Proper way to assert type of variable in Python


In using a function, I wish to ensure that the type of the variables are as expected. How to do it right?

Here is an example fake function trying to do just this before going on with its role:

def my_print(begin, text, end):
    """Print 'text' in UPPER between 'begin' and 'end' in lower

    for i in (begin, text, end):
        assert isinstance(i, str), "Input variables should be strings"
    out = begin.lower() + text.upper() + end.lower()
    print out

def test():
    """Put your test cases here!

    assert my_print("asdf", "fssfpoie", "fsodf")
    assert not my_print("fasdf", 33, "adfas")
    print "All tests passed"


Is assert the right approach? Should I use try/except instead?

Also, my assert set of tests does not seem to work properly :S

Thanks pythoneers

Asked By: Morlock



You might want to try this example for version 2.6 of Python.

def my_print(text, begin, end):
    "Print text in UPPER between 'begin' and 'end' in lower."
    for obj in (text, begin, end):
        assert isinstance(obj, str), 'Argument of wrong type!'
    print begin.lower() + text.upper() + end.lower()

However, have you considered letting the function fail naturally instead?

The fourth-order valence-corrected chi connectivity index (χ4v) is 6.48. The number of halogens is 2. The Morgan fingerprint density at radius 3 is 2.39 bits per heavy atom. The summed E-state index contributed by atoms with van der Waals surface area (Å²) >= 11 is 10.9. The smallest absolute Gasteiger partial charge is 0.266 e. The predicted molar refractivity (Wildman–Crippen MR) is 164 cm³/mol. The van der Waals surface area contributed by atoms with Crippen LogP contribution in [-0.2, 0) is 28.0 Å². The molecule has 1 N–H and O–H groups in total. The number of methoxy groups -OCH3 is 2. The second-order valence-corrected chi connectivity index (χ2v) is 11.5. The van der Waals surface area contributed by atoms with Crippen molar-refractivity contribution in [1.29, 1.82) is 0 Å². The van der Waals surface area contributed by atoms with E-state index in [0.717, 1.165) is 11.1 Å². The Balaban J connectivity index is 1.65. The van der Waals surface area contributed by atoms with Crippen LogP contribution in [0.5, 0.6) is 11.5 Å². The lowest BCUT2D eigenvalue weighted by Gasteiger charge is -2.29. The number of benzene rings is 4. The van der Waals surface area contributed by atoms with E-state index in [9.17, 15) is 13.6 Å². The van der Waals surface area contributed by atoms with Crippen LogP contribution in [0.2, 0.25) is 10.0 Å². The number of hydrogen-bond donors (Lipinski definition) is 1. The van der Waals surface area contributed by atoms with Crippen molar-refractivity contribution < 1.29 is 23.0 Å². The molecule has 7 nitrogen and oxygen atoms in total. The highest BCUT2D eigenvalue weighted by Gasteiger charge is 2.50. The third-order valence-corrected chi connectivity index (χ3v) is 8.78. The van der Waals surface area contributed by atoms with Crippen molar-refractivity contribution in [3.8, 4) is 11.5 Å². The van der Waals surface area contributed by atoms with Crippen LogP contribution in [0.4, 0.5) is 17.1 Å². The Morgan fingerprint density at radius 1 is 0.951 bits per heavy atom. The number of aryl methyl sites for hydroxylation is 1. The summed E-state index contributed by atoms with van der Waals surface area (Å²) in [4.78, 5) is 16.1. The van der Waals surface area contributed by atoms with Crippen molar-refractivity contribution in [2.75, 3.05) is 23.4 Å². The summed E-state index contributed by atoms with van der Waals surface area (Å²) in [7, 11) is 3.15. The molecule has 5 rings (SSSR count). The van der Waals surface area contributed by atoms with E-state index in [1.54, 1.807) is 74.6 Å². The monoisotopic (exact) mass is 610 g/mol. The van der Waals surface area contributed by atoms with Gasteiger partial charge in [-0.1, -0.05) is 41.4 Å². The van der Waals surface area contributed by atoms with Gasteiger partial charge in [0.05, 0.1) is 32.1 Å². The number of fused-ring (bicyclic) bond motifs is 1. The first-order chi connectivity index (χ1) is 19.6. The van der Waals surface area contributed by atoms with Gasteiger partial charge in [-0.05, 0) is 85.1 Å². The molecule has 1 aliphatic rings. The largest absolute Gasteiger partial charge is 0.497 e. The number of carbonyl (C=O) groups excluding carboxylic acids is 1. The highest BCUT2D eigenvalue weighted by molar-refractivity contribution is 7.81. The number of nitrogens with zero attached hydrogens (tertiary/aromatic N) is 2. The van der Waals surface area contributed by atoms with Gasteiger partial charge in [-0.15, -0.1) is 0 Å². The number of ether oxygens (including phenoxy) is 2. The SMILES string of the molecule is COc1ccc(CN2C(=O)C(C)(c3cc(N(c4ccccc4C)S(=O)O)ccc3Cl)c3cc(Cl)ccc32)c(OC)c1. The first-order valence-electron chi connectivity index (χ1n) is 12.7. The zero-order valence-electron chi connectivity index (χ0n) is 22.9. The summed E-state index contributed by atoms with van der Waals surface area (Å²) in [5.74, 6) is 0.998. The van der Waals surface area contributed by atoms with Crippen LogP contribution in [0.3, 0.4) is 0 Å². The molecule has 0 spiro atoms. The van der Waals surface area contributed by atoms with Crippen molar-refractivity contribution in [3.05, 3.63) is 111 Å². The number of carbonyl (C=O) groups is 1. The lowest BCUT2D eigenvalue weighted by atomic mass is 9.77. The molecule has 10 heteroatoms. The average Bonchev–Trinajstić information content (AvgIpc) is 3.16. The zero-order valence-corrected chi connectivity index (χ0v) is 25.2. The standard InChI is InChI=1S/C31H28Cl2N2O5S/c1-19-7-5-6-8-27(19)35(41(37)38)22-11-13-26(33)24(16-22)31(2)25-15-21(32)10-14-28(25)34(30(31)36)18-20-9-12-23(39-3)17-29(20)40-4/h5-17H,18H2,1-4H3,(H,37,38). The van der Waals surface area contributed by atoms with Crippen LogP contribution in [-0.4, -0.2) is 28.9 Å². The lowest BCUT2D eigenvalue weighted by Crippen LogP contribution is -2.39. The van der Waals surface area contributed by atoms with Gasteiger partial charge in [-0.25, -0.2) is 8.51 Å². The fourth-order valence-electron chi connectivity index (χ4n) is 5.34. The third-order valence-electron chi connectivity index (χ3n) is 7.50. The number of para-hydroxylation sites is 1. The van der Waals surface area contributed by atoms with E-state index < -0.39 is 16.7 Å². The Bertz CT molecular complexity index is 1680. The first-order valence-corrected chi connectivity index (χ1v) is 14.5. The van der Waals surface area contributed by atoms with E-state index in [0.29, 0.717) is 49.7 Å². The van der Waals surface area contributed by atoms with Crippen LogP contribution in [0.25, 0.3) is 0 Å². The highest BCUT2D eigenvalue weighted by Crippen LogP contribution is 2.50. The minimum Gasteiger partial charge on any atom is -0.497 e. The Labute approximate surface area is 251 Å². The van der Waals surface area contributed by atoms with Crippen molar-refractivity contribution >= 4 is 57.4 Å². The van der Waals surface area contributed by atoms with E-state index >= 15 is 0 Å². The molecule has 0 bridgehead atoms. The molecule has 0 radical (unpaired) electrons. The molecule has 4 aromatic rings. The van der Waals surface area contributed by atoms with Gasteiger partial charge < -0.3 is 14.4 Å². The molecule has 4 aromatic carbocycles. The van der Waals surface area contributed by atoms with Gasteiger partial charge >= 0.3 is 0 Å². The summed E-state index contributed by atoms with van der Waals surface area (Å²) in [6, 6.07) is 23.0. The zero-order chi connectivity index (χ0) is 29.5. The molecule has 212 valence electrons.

Answered By: Noctis Skytower

The isinstance built-in is the preferred way if you really must, but even better is to remember Python’s motto: “it’s easier to ask forgiveness than permission”!-) (It was actually Grace Murray Hopper’s favorite motto;-). I.e.:

def my_print(text, begin, end):
    "Print 'text' in UPPER between 'begin' and 'end' in lower"
      print begin.lower() + text.upper() + end.lower()
    except (AttributeError, TypeError):
      raise AssertionError('Input variables should be strings')

This, BTW, lets the function work just fine on Unicode strings — without any extra effort!-)

Answered By: Alex Martelli

Doing type('') is effectively equivalent to str and types.StringType

so type('') == str == types.StringType will evaluate to “True

Note that Unicode strings which only contain ASCII will fail if checking types in this way, so you may want to do something like assert type(s) in (str, unicode) or assert isinstance(obj, basestring), the latter of which was suggested in the comments by 007Brendan and is probably preferred.

isinstance() is useful if you want to ask whether an object is an instance of a class, e.g:

class MyClass: pass

print isinstance(MyClass(), MyClass) # -> True
print isinstance(MyClass, MyClass()) # -> TypeError exception

But for basic types, e.g. str, unicode, int, float, long etc asking type(var) == TYPE will work OK.

Answered By: cryo

isinstance(x, str) is best if you can use it, but it does not work with generics. For example you cannot do:

isinstance(x, dict[str, int])

It will give a runtime error:

TypeError: isinstance() argument 2 cannot be a parameterized generic

If you are only interested in asserting a type for a static type checker you can use cast:

from typing import cast

x_as_dict = cast(dict[str, int], x)

Unlike isinstance() it doesn’t actually do the type check so you have to check all of the keys and values yourself if necessary.

(I realise this isn’t exactly what you asked for but "type assertion" is also used to refer to things like cast() so I’m avoiding another question that will get closed as duplicate.)

Answered By: Timmmm
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